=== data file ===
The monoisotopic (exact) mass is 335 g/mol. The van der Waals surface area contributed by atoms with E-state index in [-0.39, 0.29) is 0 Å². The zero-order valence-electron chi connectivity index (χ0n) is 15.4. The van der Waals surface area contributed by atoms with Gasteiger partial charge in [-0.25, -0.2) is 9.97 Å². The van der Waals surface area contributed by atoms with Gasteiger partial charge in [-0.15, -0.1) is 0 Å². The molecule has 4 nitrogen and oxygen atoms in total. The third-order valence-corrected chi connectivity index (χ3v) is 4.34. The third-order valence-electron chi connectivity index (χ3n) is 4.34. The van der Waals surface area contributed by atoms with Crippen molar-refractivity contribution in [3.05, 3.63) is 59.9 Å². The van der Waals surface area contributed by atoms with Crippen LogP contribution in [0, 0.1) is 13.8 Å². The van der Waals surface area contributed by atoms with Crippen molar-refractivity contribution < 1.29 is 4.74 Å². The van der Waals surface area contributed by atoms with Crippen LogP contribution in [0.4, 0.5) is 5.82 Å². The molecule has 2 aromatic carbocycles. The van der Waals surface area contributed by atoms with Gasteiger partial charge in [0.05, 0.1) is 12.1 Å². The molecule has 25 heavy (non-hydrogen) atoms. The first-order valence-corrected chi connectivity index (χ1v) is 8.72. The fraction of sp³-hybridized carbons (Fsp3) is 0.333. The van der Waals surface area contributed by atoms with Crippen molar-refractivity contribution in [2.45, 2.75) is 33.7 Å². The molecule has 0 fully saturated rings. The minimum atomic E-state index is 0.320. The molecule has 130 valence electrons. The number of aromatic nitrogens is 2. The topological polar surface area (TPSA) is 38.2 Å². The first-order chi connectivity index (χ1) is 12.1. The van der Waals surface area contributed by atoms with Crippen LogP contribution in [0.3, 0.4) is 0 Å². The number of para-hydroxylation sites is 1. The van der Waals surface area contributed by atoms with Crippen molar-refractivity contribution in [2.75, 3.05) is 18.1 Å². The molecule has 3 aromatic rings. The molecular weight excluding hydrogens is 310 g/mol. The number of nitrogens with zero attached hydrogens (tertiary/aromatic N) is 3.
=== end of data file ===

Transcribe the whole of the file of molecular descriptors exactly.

The monoisotopic (exact) mass is 335 g/mol. The van der Waals surface area contributed by atoms with E-state index in [-0.39, 0.29) is 0 Å². The zero-order valence-electron chi connectivity index (χ0n) is 15.4. The van der Waals surface area contributed by atoms with Gasteiger partial charge in [-0.25, -0.2) is 9.97 Å². The van der Waals surface area contributed by atoms with Gasteiger partial charge in [-0.15, -0.1) is 0 Å². The molecule has 4 nitrogen and oxygen atoms in total. The third-order valence-corrected chi connectivity index (χ3v) is 4.34. The third-order valence-electron chi connectivity index (χ3n) is 4.34. The van der Waals surface area contributed by atoms with Crippen molar-refractivity contribution in [3.05, 3.63) is 59.9 Å². The van der Waals surface area contributed by atoms with Crippen LogP contribution in [0, 0.1) is 13.8 Å². The van der Waals surface area contributed by atoms with Crippen molar-refractivity contribution < 1.29 is 4.74 Å². The van der Waals surface area contributed by atoms with Crippen LogP contribution in [0.4, 0.5) is 5.82 Å². The molecule has 2 aromatic carbocycles. The van der Waals surface area contributed by atoms with Gasteiger partial charge in [0.05, 0.1) is 12.1 Å². The molecule has 25 heavy (non-hydrogen) atoms. The first-order valence-corrected chi connectivity index (χ1v) is 8.72. The fraction of sp³-hybridized carbons (Fsp3) is 0.333. The van der Waals surface area contributed by atoms with Crippen molar-refractivity contribution in [2.45, 2.75) is 33.7 Å². The molecule has 0 fully saturated rings. The minimum atomic E-state index is 0.320. The molecule has 130 valence electrons. The number of aromatic nitrogens is 2. The topological polar surface area (TPSA) is 38.2 Å². The first-order chi connectivity index (χ1) is 12.1. The van der Waals surface area contributed by atoms with Crippen LogP contribution in [0.3, 0.4) is 0 Å². The number of para-hydroxylation sites is 1. The van der Waals surface area contributed by atoms with Crippen molar-refractivity contribution in [2.75, 3.05) is 18.1 Å². The molecule has 3 aromatic rings. The molecular weight excluding hydrogens is 310 g/mol. The number of nitrogens with zero attached hydrogens (tertiary/aromatic N) is 3.